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The mainstreaming of Children’s Gothic

March 31, 2012

In their introduction, the editors of The Gothic in Children’s Literature: Haunting the borders make a number of interesting comments about the shift towards the Gothic in recently published children’s literature. They write:

“…fear or the pretence of fear has become a dominant mode of enjoyment in literature for young people.” (1)

“…in children’s literature today, the Gothic is mainstream.” (1)

“Children’s and young adult texts have become veritable playgrounds for revising and expanding the Gothic chronotope. Indeed the children’s book itself becomes a new location for the Gothic, with its intricate architecture of intertextuality and labyrinthine reference….” (referencing Rebecca-Anne Do Rozario, p.6)

The inrushing of the Gothic into children’s culture … speaks among other things to our social order’s sense of unease with the knowingness of children and the ambiguity of victimization; were it a purely reactionary or conservative trend, however, it would respond with calls for ease or social stability, with the simple if violent expulsion of evil and the restoration of the status quo. On the other hand, by allowing for the return of the repressed, children’s Gothic just might be a site for recalculation, reassessment of how things are, and hence even the disestablishment, dismantling, or at least a questioning of the status quo. The most radical texts in recent literature seek not to expulse or contain the Gothic, but rather to make a viable space for it in the topology of the human.” (8)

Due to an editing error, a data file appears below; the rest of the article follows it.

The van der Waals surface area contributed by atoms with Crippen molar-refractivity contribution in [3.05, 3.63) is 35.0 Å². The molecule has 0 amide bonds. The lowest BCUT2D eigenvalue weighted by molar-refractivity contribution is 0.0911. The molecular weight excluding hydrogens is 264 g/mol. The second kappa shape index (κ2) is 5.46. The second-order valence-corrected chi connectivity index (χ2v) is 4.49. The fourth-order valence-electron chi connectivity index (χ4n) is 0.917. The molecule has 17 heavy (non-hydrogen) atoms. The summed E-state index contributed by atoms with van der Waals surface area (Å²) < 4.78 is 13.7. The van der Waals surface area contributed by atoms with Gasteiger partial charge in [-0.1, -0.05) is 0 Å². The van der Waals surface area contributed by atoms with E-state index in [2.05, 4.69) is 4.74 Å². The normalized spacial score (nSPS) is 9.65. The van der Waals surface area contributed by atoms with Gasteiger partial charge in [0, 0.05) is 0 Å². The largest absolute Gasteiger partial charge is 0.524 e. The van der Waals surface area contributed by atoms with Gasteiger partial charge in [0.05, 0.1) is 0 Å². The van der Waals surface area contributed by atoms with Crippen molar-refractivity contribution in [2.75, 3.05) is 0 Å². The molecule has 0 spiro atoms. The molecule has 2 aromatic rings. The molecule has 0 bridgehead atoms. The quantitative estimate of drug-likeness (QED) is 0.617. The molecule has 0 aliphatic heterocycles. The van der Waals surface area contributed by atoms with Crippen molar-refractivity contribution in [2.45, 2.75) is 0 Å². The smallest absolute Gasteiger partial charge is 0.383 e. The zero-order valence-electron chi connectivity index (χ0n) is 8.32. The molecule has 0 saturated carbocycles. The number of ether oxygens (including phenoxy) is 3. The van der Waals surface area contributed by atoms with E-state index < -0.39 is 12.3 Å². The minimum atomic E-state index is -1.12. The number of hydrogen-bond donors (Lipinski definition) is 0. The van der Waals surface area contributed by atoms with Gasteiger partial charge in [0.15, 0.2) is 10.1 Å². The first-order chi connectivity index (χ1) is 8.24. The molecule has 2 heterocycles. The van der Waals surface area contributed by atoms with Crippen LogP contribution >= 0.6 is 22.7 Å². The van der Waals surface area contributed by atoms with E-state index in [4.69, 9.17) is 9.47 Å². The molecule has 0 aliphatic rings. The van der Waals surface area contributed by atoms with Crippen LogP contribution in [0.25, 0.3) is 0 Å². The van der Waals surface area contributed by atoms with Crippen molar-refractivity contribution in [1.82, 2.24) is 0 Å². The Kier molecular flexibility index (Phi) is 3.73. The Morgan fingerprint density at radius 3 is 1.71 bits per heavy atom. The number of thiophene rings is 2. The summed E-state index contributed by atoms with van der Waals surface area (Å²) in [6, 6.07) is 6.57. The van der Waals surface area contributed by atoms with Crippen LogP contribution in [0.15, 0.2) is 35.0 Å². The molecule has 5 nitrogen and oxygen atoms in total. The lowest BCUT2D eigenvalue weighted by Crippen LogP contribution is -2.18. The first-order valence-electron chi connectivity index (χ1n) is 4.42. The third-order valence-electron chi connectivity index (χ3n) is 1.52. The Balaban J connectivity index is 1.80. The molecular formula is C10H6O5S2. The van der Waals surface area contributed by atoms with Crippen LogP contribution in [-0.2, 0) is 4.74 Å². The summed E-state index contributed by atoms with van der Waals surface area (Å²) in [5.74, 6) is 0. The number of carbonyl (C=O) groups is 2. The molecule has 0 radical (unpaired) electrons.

“Everyone likes a good shiver because it shakes us free of security while leaving our security intact.” (11)

The appeal of the Gothic has something to do with unrestraint, transgression, and the overturning of normalcy.” (11)

“The Gothic… warns of the dangers mysteriously close to even the most familiar places. It reminds us that the world is not safe. It challenges the pastoral myths of childhood, replacing these with myths of darkness drawing down, creatures in the forests of the night.” (12-13)

“The Gothic is a form that examines our fear of desire.” (14)

Authors considered in this volume of essays include Neil Gaiman, Margaret Mahy, Garth Nix, Roald Dahl, Gary Crew, J. K. Rowling, as well as a variety of genres and ‘ages’ of children’s literature.

Ref: Introduction, pp.1-14 in Eds. Anna Jackson, Karen Coats, and Roderick McGillis (2008) The Gothic in Children’s Literature: Haunting the borders. Routledge: New York


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